Les Rose wrote: “My view is that, with the benefits of chiropractic so minimal, and confined to low back pain, the risk can’t be justified.”
I think that’s the bottom line. In support of it, it’s worth remembering that although chiropractic adverse event reporting systems are apparently non-existent in the U.S. due to a loophole, and in the UK the Chiropractic Patient Incident Report and Learning System (CPIRLS) is hugely under-utilised, reports of deaths after chiropractic treatment are still “about three times the number of deaths from trovafloxacin, an excellent antibiotic abandoned in the U.S. as too dangerous”…
Hey Blue Wode….why not use your real name????…….funny how you so casually pull out a figure of “three times” without a shred of evidence. You do realise that the number of adverse reactions and deaths due to persons taking NASAIDS for musculoskeletal pain FAR exceed any risk a Chiro puts patients through.
You must be a Physio….probably a struggling one at that.
…and did you know that NASIDs actually do work?
so their risk/benefit balance might be positive when used properly.
do you think the same applies to chiro SMT? and if yes, can you show me the evidence, please?
David Sparavec wrote: “…funny how you so casually pull out a figure of “three times” without a shred of evidence.”
Didn’t you read the link I provided? It said:
“…published recently was Deaths after chiropractic: a review of published cases.
Twenty six fatalities were published in the medical literature and many more might have remained unpublished. The alleged pathology usually was a vascular accident involving the dissection of a vertebral artery. That is about three times the number of deaths from trovafloxacin, an excellent antibiotic that we abandoned in the U.S. as too dangerous.”
I’m sure the author of that piece, Mark Crislip, would be happy to provide you with any data you request.
David Sparavec wrote: “You do realise that the number of adverse reactions and deaths due to persons taking NASAIDS for musculoskeletal pain FAR exceed any risk a Chiro puts patients through.”
A poor argument. For a true comparison of NSAIDs v. chiropractic spinal manipulation one would have to take into account the list of factors itemised at the end of the first section in this link:
In essence, NSAIDs work (so have a favourable risk/benefit ratio); they are used by a vastly greater population; they carry Patient Information Leaflets (which patients may choose not follow, and thus experience adverse events); and they are subject to post-marketing surveillance. By comparison, chiropractic may not work beyond non-specific effects, is used by a tiny percentage of the population, fails greatly when it comes to informed consent procedures, and doesn’t have any reliable adverse events monitoring in place.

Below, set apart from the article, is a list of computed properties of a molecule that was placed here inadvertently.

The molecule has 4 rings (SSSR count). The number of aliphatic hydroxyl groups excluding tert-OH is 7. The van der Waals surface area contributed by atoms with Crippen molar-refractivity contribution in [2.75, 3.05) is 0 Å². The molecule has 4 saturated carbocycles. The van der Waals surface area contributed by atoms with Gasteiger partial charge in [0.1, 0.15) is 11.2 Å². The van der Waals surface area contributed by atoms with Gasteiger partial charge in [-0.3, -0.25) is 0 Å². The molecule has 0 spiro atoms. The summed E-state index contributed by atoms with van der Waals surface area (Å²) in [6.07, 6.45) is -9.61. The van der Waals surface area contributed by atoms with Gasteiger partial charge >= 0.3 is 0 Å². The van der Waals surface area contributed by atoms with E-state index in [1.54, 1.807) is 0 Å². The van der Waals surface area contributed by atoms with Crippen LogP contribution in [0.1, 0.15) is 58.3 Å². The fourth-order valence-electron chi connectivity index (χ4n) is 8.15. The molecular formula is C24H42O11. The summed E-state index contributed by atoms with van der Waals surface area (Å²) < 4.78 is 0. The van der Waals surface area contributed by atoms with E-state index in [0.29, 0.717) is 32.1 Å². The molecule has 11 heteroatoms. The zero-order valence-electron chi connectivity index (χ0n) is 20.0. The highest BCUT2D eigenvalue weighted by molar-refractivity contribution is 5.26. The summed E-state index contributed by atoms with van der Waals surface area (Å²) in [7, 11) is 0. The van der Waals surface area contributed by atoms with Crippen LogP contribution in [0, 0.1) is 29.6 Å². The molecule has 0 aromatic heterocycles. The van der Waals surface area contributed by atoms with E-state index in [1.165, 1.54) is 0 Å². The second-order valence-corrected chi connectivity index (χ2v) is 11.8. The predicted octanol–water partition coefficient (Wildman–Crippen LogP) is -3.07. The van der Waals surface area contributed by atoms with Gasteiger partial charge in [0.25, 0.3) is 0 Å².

David Sparavec said:
Why? What difference does it make what name he uses?
if they don’t know your name, they find it less satisfying to insult you, perhaps?
LOL! It does seem to be a common ploy by some… Also akin to calling you ‘Ed’ when that’s not your name.
It makes ad hominem arguments more difficult (although I see that David still managed to get one in).
Man Ther. 2010 Aug;15(4):355-63. doi: 10.1016/j.math.2009.12.006. Epub 2010 Jan 22.
Adverse events and manual therapy: a systematic review.
Carnes D, Mars TS, Mullinger B, Froud R, Underwood M.
Barts and The London School of Medicine and Dentistry, Centre for Health Sciences, 2 Newark St, London E1 2AT, UK. [email protected]
To explore the incidence and risk of adverse events with manual therapies.
The main health electronic databases, plus those specific to allied medicine and manual therapy, were searched. Our inclusion criteria were: manual therapies only; administered by regulated therapists; a clearly described intervention; adverse events reported. We performed a meta-analysis using incident estimates of proportions and random effects models.
Eight prospective cohort studies and 31 manual therapy RCTs were accepted. The incidence estimate of proportions for minor or moderate transient adverse events after manual therapy was approximately 41% (CI 95% 17-68%) in the cohort studies and 22% (CI 95% 11.1-36.2%) in the RCTs; for major adverse events approximately 0.13%. The pooled relative risk (RR) for experiencing adverse events with exercise, or with sham/passive/control interventions compared to manual therapy was similar, but for drug therapies greater (RR 0.05, CI 95% 0.01-0.20) and less with usual care (RR 1.91, CI 95% 1.39-2.64).
The risk of major adverse events with manual therapy is low, but around half manual therapy patients may experience minor to moderate adverse events after treatment. The relative risk of adverse events appears greater with drug therapy but less with usual care.
From the study cited by Bob about the incidence and risk of adverse events with manual therapies:
“…classifying manual therapies was difficult because they are often complex multiple interventions and to truly ascribe causality was impossible in this study.”